Civil forfeiture laws enable law enforcement agencies, like state and local police forces, to seize any property that is suspected of being involved with criminal or illegal activities. In order to do this, the authorities do not need to prove the owner of said property guilty of anything. In many cases, police has seized money from people for carrying what they considered “too much” of it, saying that it could be money from the sale of drugs. However, the owner of the money does not need to get arrested or charged with anything.
The burden in cases of civil forfeiture has always been on the property owner to prove that property’s “innocence” through the court system. However, before that even happens, authorities can then liquidate that property and, in many states, keep the profit and use it at their discretion. Many see civil judicial forfeiture as the single most important threat to property rights across the United States. But with attention recently focused on this issue, states like Montana and New Mexico have begun enacting laws to reform civil forfeiture laws.
As of July 1st, both Montana and New Mexico will see two major reforms go into force. In Montana, the government and its enforcement agencies are various levels, are now required to first obtain a criminal conviction before they can seize and liquidate a person’s property. This also goes as far as turning the burden of proof unto the state and not the person who had their property seized because it was used by someone else to commit a crime. Prior to this, if your neighbor was suspected of using your car to commit a crime, the state had the power to seize it and sell it without accusing you, the owner, of participating in the criminal act. Profit from the sale could then be pocketed by the agency involved.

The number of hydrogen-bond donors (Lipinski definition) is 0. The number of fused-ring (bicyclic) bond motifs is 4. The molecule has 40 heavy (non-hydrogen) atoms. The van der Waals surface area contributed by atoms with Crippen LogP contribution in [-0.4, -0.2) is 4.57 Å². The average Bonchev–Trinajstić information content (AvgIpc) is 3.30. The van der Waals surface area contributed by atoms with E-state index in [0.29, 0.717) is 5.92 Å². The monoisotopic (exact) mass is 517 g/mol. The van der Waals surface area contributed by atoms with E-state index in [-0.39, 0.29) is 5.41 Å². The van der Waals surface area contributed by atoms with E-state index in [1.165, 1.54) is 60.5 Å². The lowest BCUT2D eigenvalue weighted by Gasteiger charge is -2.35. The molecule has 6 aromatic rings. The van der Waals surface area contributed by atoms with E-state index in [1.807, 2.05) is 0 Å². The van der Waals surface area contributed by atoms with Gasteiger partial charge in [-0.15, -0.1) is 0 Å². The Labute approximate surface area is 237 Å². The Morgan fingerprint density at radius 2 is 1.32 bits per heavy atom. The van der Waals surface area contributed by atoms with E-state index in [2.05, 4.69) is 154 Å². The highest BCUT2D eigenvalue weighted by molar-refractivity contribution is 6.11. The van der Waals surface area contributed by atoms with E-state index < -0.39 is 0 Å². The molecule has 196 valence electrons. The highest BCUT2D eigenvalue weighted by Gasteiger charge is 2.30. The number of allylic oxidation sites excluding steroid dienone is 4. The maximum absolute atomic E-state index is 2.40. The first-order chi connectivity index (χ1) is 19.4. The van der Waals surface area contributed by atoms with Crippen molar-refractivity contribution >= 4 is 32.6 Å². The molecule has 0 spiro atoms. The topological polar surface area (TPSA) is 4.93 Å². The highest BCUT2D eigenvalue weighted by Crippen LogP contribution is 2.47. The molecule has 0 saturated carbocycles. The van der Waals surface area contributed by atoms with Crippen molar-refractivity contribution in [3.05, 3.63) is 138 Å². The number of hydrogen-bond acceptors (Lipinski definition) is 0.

New Mexico, on the other hand, went a lot further than Montana in its blow to civil forfeiture as we know it – it abolished it. Law enforcement agencies can only seize property after a criminal conviction has been obtained and instead of pocketing the profit, the money will be deposited into a general fund.
The Institute for Justice, which has been leading the fight for reform of civil forfeiture laws, hopes that these landmark reforms in Montana and New Mexico will continue to pave the way for more reforms across the country and, ultimately, at the federal level. Civil forfeiture creates a financial incentive for law enforcement agencies to continue to seize property. In many cases, money seized by local authorities have been used to pay for entertainment and other nonessential things. Many supporters of civil forfeiture law reform believe that the money could also be put to better use, such as going toward education funds across the states. The following Institute for Justice video provides an excellent overview of what civil forfeiture is and why reform is needed: